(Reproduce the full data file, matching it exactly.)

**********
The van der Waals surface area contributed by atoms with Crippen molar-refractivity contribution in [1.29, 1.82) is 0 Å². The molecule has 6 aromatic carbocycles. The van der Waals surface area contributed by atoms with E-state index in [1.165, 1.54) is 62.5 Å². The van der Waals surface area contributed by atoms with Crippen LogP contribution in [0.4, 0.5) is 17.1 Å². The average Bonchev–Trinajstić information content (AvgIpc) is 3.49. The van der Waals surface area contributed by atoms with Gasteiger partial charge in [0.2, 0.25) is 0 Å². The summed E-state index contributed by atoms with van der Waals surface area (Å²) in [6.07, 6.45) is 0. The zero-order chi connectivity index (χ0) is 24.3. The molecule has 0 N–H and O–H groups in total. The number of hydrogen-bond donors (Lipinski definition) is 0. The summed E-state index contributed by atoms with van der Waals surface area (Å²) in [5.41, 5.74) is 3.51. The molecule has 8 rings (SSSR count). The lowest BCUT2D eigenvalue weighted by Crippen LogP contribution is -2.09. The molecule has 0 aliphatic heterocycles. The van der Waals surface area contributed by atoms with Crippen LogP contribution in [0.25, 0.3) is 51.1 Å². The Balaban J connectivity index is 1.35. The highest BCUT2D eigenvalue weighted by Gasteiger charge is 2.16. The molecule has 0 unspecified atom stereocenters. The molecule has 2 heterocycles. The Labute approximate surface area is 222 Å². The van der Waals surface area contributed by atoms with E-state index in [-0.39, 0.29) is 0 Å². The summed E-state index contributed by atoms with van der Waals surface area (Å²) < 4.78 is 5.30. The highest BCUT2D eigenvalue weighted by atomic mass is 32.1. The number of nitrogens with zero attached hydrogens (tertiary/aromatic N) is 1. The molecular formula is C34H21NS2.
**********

The van der Waals surface area contributed by atoms with Crippen molar-refractivity contribution in [1.29, 1.82) is 0 Å². The molecule has 6 aromatic carbocycles. The van der Waals surface area contributed by atoms with E-state index in [1.165, 1.54) is 62.5 Å². The van der Waals surface area contributed by atoms with Crippen LogP contribution in [0.4, 0.5) is 17.1 Å². The average Bonchev–Trinajstić information content (AvgIpc) is 3.49. The van der Waals surface area contributed by atoms with Gasteiger partial charge in [0.2, 0.25) is 0 Å². The summed E-state index contributed by atoms with van der Waals surface area (Å²) in [6.07, 6.45) is 0. The zero-order chi connectivity index (χ0) is 24.3. The molecule has 0 N–H and O–H groups in total. The number of hydrogen-bond donors (Lipinski definition) is 0. The summed E-state index contributed by atoms with van der Waals surface area (Å²) in [5.41, 5.74) is 3.51. The molecule has 8 rings (SSSR count). The lowest BCUT2D eigenvalue weighted by Crippen LogP contribution is -2.09. The molecule has 0 aliphatic heterocycles. The van der Waals surface area contributed by atoms with Crippen LogP contribution in [0.25, 0.3) is 51.1 Å². The Balaban J connectivity index is 1.35. The highest BCUT2D eigenvalue weighted by Gasteiger charge is 2.16. The molecule has 0 unspecified atom stereocenters. The molecule has 2 heterocycles. The Labute approximate surface area is 222 Å². The van der Waals surface area contributed by atoms with E-state index in [-0.39, 0.29) is 0 Å². The summed E-state index contributed by atoms with van der Waals surface area (Å²) < 4.78 is 5.30. The highest BCUT2D eigenvalue weighted by atomic mass is 32.1. The number of nitrogens with zero attached hydrogens (tertiary/aromatic N) is 1. The molecular formula is C34H21NS2.